Using composted chicken poop in the garden. Or not?

Discussion in 'Managing Your Flock' started by gale65, Jun 18, 2011.

  1. gale65

    gale65 Chillin' With My Peeps

    My Chickens for Dummies book says not to use even composted chicken poop in gardens where food is growing. I thought it was ok as long as it was fully composted? Is this just in the book because of liability issues? And how can you tell if it's fully composted?
    We always wash anything we get from the garden, but I like being able to just set the just-picked tomatoes, cukes, etc on the table or counter until they are washed and not worrying about having to disinfect surfaces after.
     
  2. gjensen

    gjensen Overrun With Chickens

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    Quote:I do use composted chicken bedding/poop in my gardens once per year. I have a few garden plots. It is an essential part of my manure management. I use the deep litter method for my houses (which needs to be managed appropriately) and compost this bedding to use in my gardens. The chickens shred the bedding to nothing and the results is a quick to compost mix. Composting when done correctly generates enough heat to kill harmful organisms. I "flip it" weekly until it stops heating up. It will then set as I am able to till it in the next to plant site. I do allow a rest period of a month before I plant. Straight manure (in my opinion) is where you can run into problems. I also would caution against too frequent of an application. I do clean my produce after harvest (except potatoes). I do this out of habit and not necessarily because of a concern with the compost.
    Look at it this way. I compost the bedding for aproximately eight weeks. It sits for a month plus or minus before it is added to the garden area, I plant a month plus or minus after adding it; then my earliest vegetables (other than radishes) are producing after 60 days. That is aproximately six months later. It is pure humus by then. Also my compost piles generate heat in excess of 200 degrees initially. Composting is an appropriate way to deal with manure with consideration to the enviroment, yourself, and disease management for your birds. Straight manure might be a concern.
    Just my opinion.
     
  3. goldtopper

    goldtopper Chillin' With My Peeps

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    Ha! I hope not.
    I made some crap tea with a quart of water and about 1/4 cup of poo. I swished it around until dissolved and have been using it on my tomatoes. They have never been bigger or healthier looking.
     
  4. Sir Birdaholic

    Sir Birdaholic Night Knight

    I use a truckload of compost on my garden. I till it in every spring, about 2 weeks before planting. Sure makes them veggies grow!
     
  5. jwg423

    jwg423 Chillin' With My Peeps

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    I have been looking into this haven't tried it yet, but I hear that as long as it is composted it is one of the best fertilizers you can use...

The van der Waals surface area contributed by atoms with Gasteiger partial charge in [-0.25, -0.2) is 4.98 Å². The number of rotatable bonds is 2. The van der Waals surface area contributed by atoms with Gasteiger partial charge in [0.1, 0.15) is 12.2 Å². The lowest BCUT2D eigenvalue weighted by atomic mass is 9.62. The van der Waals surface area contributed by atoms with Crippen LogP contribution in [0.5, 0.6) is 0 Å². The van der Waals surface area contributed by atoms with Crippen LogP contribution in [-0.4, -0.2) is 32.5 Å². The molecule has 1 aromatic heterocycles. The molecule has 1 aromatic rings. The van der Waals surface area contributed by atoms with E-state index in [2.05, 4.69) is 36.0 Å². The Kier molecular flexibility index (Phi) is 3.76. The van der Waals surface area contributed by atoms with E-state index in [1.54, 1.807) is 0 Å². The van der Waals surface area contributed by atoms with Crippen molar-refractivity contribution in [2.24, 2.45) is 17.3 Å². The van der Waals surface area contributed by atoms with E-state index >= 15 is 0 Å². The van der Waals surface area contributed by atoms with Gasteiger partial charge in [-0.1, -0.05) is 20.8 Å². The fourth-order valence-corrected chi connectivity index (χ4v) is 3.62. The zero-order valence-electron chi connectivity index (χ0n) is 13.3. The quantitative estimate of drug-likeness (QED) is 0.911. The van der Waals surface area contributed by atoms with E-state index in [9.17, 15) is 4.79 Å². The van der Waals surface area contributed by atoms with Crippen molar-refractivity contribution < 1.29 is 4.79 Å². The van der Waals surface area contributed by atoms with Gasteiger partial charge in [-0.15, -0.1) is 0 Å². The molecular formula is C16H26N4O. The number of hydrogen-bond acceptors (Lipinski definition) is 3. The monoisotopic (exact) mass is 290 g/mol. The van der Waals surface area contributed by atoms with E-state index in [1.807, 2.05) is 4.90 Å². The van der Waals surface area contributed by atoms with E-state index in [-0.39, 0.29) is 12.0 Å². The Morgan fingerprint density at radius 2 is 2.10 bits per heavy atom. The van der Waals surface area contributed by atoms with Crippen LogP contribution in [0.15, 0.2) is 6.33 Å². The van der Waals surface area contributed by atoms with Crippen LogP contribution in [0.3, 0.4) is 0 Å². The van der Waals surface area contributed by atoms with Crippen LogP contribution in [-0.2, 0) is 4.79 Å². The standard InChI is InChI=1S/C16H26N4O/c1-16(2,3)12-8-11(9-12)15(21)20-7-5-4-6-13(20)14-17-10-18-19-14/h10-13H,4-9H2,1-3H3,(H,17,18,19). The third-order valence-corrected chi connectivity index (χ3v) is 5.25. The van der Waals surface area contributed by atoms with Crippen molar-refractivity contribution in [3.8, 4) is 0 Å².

I am also interested in what others from BYC have to say about this???
    Thank you for asking [​IMG]
     
  6. classicsredone

    classicsredone Chillin' With My Peeps

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    Manure that has been hot composted is perfectly fine to use on garden beds. In fact, piles with chicken manure added stay hot pretty easily by just keeping it moist and turning the pile once a week or so. The main concern with chicken manure is that it will burn just about any plants if used without composting. The other concern is disease management. As far as that goes, keep your chickens healthy, and get the compost nice and hot.

    That said, chicken poop makes a great fertilizer. I add it in the fall on my rose beds, and steer manure in the spring.
     
  7. ChickenAl

    ChickenAl Diagnosis...Chicken-Headed

    Jun 5, 2011
    Putnam cty, NY
    I have that book also. With salmonella and E. coli showing up in vegetables that is probably the reason for mentioning it in the book. There is no way to know how a reader will use the poop or how they will compost it so I think they are being safe.

    I am composting what comes out of the south end of our chickens and letting it bake a season or so before using it. The cooperative extension said it is fine to use unless you feed animal protein, like beef, to the chickens because of bacteria issues. Guess they are being safe too.
     
  8. so lucky

    so lucky Chillin' With My Peeps

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    Getting "free" chicken poop is one of the reasons I opted for chickens in the first place. You can bet I'm using it in the veggie garden!
     
  9. dainerra

    dainerra Chillin' With My Peeps

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    I was always told to use it only sping/fall and then till it into the soil. I've always heard to never use it on growing plants that are meant to be used as food.
     
  10. crazyhen

    crazyhen Overrun With Chickens

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    I till compost in every fall and it winters in the garden. By the next spring the garden is loamy and rich but no poop smell. I had my chickens checked for the salmonella that bothers people and they did not have it. Also Npip'ed at the time. I washed my veg. as is normal and never thought much about it. I would not use it fresh on anything. It is too rich and will burn the foliage. Best kind of fertilizer. Gloria Jean
     

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